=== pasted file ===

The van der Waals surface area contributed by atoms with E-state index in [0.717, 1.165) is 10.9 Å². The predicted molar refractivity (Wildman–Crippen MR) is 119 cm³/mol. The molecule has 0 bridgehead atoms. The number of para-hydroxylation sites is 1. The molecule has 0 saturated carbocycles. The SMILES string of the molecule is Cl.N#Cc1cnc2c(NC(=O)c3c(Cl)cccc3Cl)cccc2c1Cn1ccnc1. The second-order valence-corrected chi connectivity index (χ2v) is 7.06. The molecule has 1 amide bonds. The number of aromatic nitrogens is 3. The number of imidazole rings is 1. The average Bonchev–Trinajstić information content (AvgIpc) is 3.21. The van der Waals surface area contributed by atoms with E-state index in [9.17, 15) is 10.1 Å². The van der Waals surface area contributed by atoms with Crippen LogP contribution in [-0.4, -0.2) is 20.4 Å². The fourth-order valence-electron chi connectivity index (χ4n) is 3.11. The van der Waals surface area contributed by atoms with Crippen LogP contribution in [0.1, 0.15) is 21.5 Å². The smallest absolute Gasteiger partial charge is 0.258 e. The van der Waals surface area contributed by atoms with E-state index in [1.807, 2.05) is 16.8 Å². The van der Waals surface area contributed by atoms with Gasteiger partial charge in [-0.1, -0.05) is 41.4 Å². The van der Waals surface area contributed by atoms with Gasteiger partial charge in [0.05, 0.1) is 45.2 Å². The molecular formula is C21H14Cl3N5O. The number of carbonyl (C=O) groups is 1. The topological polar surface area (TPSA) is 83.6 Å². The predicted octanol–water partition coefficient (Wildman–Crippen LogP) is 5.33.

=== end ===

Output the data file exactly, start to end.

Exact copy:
The van der Waals surface area contributed by atoms with E-state index in [0.717, 1.165) is 10.9 Å². The predicted molar refractivity (Wildman–Crippen MR) is 119 cm³/mol. The molecule has 0 bridgehead atoms. The number of para-hydroxylation sites is 1. The molecule has 0 saturated carbocycles. The SMILES string of the molecule is Cl.N#Cc1cnc2c(NC(=O)c3c(Cl)cccc3Cl)cccc2c1Cn1ccnc1. The second-order valence-corrected chi connectivity index (χ2v) is 7.06. The molecule has 1 amide bonds. The number of aromatic nitrogens is 3. The number of imidazole rings is 1. The average Bonchev–Trinajstić information content (AvgIpc) is 3.21. The van der Waals surface area contributed by atoms with E-state index in [9.17, 15) is 10.1 Å². The van der Waals surface area contributed by atoms with Crippen LogP contribution in [-0.4, -0.2) is 20.4 Å². The fourth-order valence-electron chi connectivity index (χ4n) is 3.11. The van der Waals surface area contributed by atoms with Crippen LogP contribution in [0.1, 0.15) is 21.5 Å². The smallest absolute Gasteiger partial charge is 0.258 e. The van der Waals surface area contributed by atoms with E-state index in [1.807, 2.05) is 16.8 Å². The van der Waals surface area contributed by atoms with Gasteiger partial charge in [-0.1, -0.05) is 41.4 Å². The van der Waals surface area contributed by atoms with Gasteiger partial charge in [0.05, 0.1) is 45.2 Å². The molecular formula is C21H14Cl3N5O. The number of carbonyl (C=O) groups is 1. The topological polar surface area (TPSA) is 83.6 Å². The predicted octanol–water partition coefficient (Wildman–Crippen LogP) is 5.33.